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November 23, 2004
Jimmy Smith literally invented jazz organ. Before his string of Blue Note albums in the ‘50s and early ‘60s, the organ was thought of as a novelty. But Smith gave it legitimacy, and set the standard and the sound on the Hammond B-3 that is still being emulated today.
Wes Montgomery didn’t invent jazz guitar, but he was one of its most important innovators. He created a different way of playing the instrument, using his thumb instead of a pick and playing two-note octave intervals by judicious use of his fretting left hand.
In September, 1966, producer Creed Taylor brought Smith and Montgomery together in Rudy Van Gelder’s studio in Englewood Cliffs, New Jersey, for a couple of recording sessions that achieved legendary status for the two albums that resulted---The Dynamic Duo and Further Adventures of Jimmy and Wes. Because of the renown of those two records, many believe the two musicians had a longer relationship than they actually did. But Wes Montgomery died in 1968 at the age of 43, just two years after they met at those sessions, and they never had the chance to play together again.
Jimmy Smith, however, is still going strong, and Friday night he’ll be in Norfolk for a Jazz on Granby concert billed as “A Tribute to Wes Montgomery.” The guitarist’s shoes will be filled by Mark Whitfield, a 37 year-old inheritor of Montgomery’s legacy, and one of Smith’s regular musical partners.
Whitfield, a 1987 graduate of Berklee College of Music, is one of the most versatile and highly regarded guitarists of his generation, with an impressive recording and performing resume as leader and sideman. He was Smith’s personal pick when original co-headliner Larry Coryell canceled for a weeklong tour of Russia with his quartet.
Born in Norristown, Pennsylvania, about twenty miles northwest of Philadelphia, Jimmy Smith taught himself to play as a youngster.
“I was living with my grandmother,” he told me last week after returning to his home in Phoenix from a batch of European gigs, “and we had an old upright piano from the Salvation Army. I learned how to play on that. I’m self taught, I don’t read music.”
After serving in the Navy at the end of World War II, he studied music formally in Philadelphia on the GI bill. While playing in a local R&B group in the early ‘50s, he began playing the organ to broaden his expressive range beyond that of the piano. In 1955, he went to Club Harlem in Atlantic City to hear the then-king of the organ, Wild Bill Davis.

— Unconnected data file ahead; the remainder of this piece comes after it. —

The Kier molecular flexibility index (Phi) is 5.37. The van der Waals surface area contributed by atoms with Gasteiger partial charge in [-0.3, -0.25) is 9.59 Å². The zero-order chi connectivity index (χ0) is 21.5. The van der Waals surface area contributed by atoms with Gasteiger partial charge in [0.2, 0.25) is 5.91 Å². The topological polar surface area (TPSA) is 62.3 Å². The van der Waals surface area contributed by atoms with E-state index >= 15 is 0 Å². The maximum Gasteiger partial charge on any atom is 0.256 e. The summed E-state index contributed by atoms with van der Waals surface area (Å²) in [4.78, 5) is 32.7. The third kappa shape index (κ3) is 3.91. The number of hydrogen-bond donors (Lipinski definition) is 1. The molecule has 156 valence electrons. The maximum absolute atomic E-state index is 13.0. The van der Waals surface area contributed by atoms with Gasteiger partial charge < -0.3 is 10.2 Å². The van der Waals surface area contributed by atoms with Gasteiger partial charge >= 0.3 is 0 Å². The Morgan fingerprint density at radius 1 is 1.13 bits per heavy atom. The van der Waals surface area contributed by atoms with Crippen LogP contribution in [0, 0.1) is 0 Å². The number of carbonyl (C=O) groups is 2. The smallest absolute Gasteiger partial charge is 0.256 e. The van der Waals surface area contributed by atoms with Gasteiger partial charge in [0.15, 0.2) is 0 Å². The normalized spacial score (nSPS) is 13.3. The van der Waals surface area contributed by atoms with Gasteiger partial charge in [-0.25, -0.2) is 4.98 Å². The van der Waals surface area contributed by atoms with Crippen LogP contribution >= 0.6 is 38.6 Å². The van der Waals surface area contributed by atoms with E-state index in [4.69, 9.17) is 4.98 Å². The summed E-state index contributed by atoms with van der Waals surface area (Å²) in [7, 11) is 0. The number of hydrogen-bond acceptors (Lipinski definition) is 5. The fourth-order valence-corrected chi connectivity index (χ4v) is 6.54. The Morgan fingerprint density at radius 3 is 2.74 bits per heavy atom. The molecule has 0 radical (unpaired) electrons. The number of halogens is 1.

“I asked him how long it would take me to start the organ,” Smith remembered. “He told me it would take something like sixteen years just to learn the pedals. And I said, ‘to hell with you.’ I was playing the pedals already, before I talked to him. I wanted to know if I was doing ‘em right.
“He was playing in all the clubs in Atlantic City, and I was down there with my dad. I was especially down there to hear him, and I liked what he was doing. Then when I asked him how long it would take me and he said sixteen years, I said, well, I’ll be an old man!”
But the conversation inspired Smith to practice even more, developing his own style on the new Hammond B-3 that had been introduced that year. By using the instrument’s drawbars and the “Hammond percussion” feature, Smith created the sound that would become synonymous with jazz, and later rock, organ.
“I would say, not three months from then, someone heard me play at the Belmont,” he explained. “Sammy Davis’ mother owned that club. She put me in the club for just a tryout. I went around the corner, the man at the Cotton Club heard me play and he put me in the Cotton Club for more money. Before I knew it---Wild Bill Davis was in the same club I was playing in---when they heard me, they fired him! They put him in the back room and they put me in the front bar, in the main room.”
Shortly thereafter, Smith was signed to the Blue Note label. His first Blue Note album was recorded in February, 1956, and by the following year the first of his legendary recordings was in the can, House Party. This was followed by The Sermon, Back at the Chicken Shack, and Midnight Special, and Jimmy Smith was a best-seller through the first half of the ‘60s.
In 1966, he and Wes Montgomery were both recording for Verve, and Creed Taylor thought it might be a smart move to bring his two best known artists together. They had never met.
“We walked in the same door at the same time at Rudy Van Gelder’s studio,” Smith recalled. “He got out of his limo, and I got out of my car---I had an XKE Jag then. We met at the door. We pointed to each other and he says, ‘You’re Jimmy Smith,’ and I said, ‘You’re Wes Montgomery,’ just like that. Then we walked in and before you know it, there it was. We didn’t want to leave the studio.”
Since that time, Jimmy Smith has remained the best known organist in jazz. He’s consistently been voted #1 in the polls, including a 38-year run at the top of the Downbeat jazz critics’ poll.
The popularity of “organ combos” has come and gone and come again, and yet, two weeks shy of his 76th birthday, he’s still the man whose influence is undeniable. Friday night, the audience at the Roper Performing Arts Center will find out why.
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